Last week, my son was required to write not one, but two poems.
“You could write about a tree,” I suggested. “Lots of great poets have written about trees.”
“How about your guinea pig? There are all sorts of guinea pig words that would work into a rhyme scheme — ‘pig’ rhymes with ‘big’... or ‘fig’ — he’s white, which rhymes with ‘night’ or ‘fight’ or ‘might.’ ”
In five minutes he had a poem. As he was reciting it to me, my daughter wandered past. She looked at me suspiciously. “Did you just write his poem for him?” she asked.
“Of course not!” I answered. “I simply served as his muse.”
For his second poem, he wrote a free-verse ode to the lamp next to his chair.
For a previous writing assignment, he had to pen a descriptive essay using the five senses. I suggested he write about Thanksgiving dinner. “For hearing, you could write about the conversation. Do you remember what we talked about at the dinner table?”
“Well, how about sight? Remember the centerpiece your grandmother worked so hard on?”
“Taste should be easy — what did you have to eat?”
He wound up writing about the time he and I went on an amusement park ride at Harry Potter World. I could offer little help, because the ride made me sick as a dog and I spent the entire time with my eyes closed.
My daughter recently asked for help when she was stuck on a geometry problem. “Yes! I will help with your geometry!” I exclaimed, sounding a bit like Dug the dog from the movie “Up.” I loved geometry in high school. I wasn’t particularly fond of the other branches of math, but I loved writing geometric proofs.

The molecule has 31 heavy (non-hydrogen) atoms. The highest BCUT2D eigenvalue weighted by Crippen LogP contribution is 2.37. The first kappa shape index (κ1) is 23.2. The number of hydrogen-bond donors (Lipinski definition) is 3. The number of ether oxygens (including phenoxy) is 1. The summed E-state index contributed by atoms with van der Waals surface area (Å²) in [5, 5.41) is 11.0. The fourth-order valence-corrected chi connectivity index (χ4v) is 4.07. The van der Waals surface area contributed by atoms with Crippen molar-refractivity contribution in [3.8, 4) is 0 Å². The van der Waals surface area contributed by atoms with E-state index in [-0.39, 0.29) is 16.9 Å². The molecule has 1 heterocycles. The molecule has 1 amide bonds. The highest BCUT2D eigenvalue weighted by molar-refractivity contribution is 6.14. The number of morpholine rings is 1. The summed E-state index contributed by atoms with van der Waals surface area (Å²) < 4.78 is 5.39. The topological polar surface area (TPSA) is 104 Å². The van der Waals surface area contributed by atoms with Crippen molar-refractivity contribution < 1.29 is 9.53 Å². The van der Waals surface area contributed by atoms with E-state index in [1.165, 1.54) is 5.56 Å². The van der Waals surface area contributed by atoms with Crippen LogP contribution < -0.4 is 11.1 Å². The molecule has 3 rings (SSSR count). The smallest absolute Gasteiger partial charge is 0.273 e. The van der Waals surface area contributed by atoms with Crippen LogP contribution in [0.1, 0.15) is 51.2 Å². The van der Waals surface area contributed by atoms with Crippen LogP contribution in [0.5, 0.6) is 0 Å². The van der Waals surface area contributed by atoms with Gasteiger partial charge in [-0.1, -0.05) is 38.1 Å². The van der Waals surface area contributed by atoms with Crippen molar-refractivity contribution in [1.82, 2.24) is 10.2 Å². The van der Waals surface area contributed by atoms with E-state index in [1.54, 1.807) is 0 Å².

Construct a line parallel to a given line through a given point. Using your knowledge of triangle congruence criteria, prove why your construction method is valid.
I don’t remember anything about writing geometric proofs.
This was even worse than the time I tried to help my son with algebra, only to realize I no longer had any clue what a coefficient was.
Recently, I helped my son study for a map test on European countries. To help him remember Hungary, I pointed out that it’s shaped a little like a stomach. “Hungary … stomach … get it?”
To help him remember that Poland is next to Germany, I launched into an except from “Springtime for Hitler,” in which the Fuhrer sings, “We’re gonna invade Poland, baby, then we’re gonna take over France … kick them guys in the pants!”
He hasn’t gotten that test grade back yet, but how could he not have done well?